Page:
Part of me wonders…

I’ve thought about this before about Luongo, but never is it more apparent than it is now.

http://www.thehockeynews.com/articles/33098-THNcom-Playoff-Blog-Luongo-not-living-up-to-12year-deal.html

Part of me wonders if we got the expensive, better version of Dwayne Roloson for 12 years.

Look, Luongo is a fine goalie – with good defensemen who clear the front of the net and sweep his rebounds away.  However, I’ve seen a regression in his game this last year, in that his rebound control has been quite a bit worse, and he seems to lack confidence against plays coming out of the corner.  Think back to Patrick Kane victimizing him last year in the playoffs for an entire series basically by coming out of the corner and either passing, jamming the puck or shooting.  Luongo remained flat against the goal line to get across and cut off the pass across the crease – a classic good-goalie-on-bad-team move, because only such a player would expect the pass to get across.  A goalie on a good defensive team would expect that the pass would be covered by the weakside defenceman and square up to the shooter.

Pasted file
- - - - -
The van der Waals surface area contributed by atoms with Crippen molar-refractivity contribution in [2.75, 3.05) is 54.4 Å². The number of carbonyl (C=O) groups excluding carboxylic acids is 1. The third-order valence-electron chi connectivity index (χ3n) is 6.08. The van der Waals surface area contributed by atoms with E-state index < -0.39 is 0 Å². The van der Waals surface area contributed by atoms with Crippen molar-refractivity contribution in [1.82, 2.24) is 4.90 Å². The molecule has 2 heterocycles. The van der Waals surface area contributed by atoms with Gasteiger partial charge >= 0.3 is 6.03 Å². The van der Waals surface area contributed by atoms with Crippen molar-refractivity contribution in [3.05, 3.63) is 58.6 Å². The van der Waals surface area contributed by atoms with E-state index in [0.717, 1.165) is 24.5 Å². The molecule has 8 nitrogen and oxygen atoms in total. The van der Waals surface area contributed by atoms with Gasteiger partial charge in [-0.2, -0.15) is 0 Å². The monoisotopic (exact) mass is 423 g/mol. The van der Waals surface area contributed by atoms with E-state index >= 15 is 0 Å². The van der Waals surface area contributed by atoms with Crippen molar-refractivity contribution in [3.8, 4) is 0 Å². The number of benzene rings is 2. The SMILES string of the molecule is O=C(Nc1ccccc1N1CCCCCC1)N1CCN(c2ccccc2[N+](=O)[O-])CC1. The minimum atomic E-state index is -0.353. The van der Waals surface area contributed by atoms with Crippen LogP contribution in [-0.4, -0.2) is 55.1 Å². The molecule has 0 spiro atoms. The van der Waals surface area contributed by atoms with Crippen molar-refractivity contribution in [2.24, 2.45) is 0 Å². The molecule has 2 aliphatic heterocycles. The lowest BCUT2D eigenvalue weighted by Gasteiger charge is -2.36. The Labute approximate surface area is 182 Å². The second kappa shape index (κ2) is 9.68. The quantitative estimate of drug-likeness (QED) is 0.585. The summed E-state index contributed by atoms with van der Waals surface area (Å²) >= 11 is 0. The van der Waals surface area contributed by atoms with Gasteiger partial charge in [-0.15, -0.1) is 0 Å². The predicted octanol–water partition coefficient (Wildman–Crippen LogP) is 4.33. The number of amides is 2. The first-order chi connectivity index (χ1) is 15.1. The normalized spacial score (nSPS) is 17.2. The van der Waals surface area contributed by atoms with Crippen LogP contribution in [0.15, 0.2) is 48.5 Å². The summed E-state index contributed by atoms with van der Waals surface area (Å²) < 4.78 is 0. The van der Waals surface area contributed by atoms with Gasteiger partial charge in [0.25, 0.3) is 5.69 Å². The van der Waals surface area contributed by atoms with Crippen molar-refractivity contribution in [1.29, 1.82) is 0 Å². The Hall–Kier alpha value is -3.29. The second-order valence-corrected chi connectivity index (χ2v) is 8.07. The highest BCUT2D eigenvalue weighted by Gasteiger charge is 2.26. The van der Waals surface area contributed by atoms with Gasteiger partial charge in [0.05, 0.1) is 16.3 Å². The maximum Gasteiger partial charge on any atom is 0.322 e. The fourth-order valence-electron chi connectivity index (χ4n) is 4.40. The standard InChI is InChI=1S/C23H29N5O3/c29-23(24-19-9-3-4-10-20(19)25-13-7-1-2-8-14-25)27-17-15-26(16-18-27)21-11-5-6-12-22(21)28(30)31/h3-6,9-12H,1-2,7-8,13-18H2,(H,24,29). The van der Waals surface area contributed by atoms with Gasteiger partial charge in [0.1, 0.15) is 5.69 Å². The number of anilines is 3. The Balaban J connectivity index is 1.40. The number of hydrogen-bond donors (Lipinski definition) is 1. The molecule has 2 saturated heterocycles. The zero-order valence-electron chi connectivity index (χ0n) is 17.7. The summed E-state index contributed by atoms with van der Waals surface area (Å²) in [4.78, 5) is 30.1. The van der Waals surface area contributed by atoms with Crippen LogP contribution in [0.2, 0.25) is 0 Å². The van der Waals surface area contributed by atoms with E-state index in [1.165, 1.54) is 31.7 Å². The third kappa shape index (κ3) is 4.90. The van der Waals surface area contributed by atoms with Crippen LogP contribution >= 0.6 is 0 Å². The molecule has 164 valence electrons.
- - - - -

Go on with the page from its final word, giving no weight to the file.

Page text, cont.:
Fast forward to the Olympics, on the weakest goal scored against him vs. Slovakia (about 32 seconds in):

And again, vs. the Kings in this year’s playoffs, and you’ll see him make a move to go flat against the line when the pass goes down to the corner, and then he can’t get back out again in time for the shot from the slot.  This is game 1:

Luongo flattens himself out for the puck carrier in the corner, then gets beaten on the far side because he’s off his angle.

I think he’s simplified his goal tending style, which is good – earlier in his career he was a little all over the place – but it’s almost as if he expects to make every save with either his legs or his body now.  He makes very little effective use of his long arms, preferring to keep them low when he’s in his stance, and just let’s them flail when he’s moving to make a save.

I sincerely believe that Luongo will get back to being the goalie we believed him to be when we traded for him.  Everything technical is something that can be fixed or overcome; right now, however, he’s inside his own head and he just lacks the confidence required to be an all-world goalie.  This may not bode well for this spring’s playoff run, especially with our best defencemen and our best defensive forward out with injury.  Bah.

Leave a Reply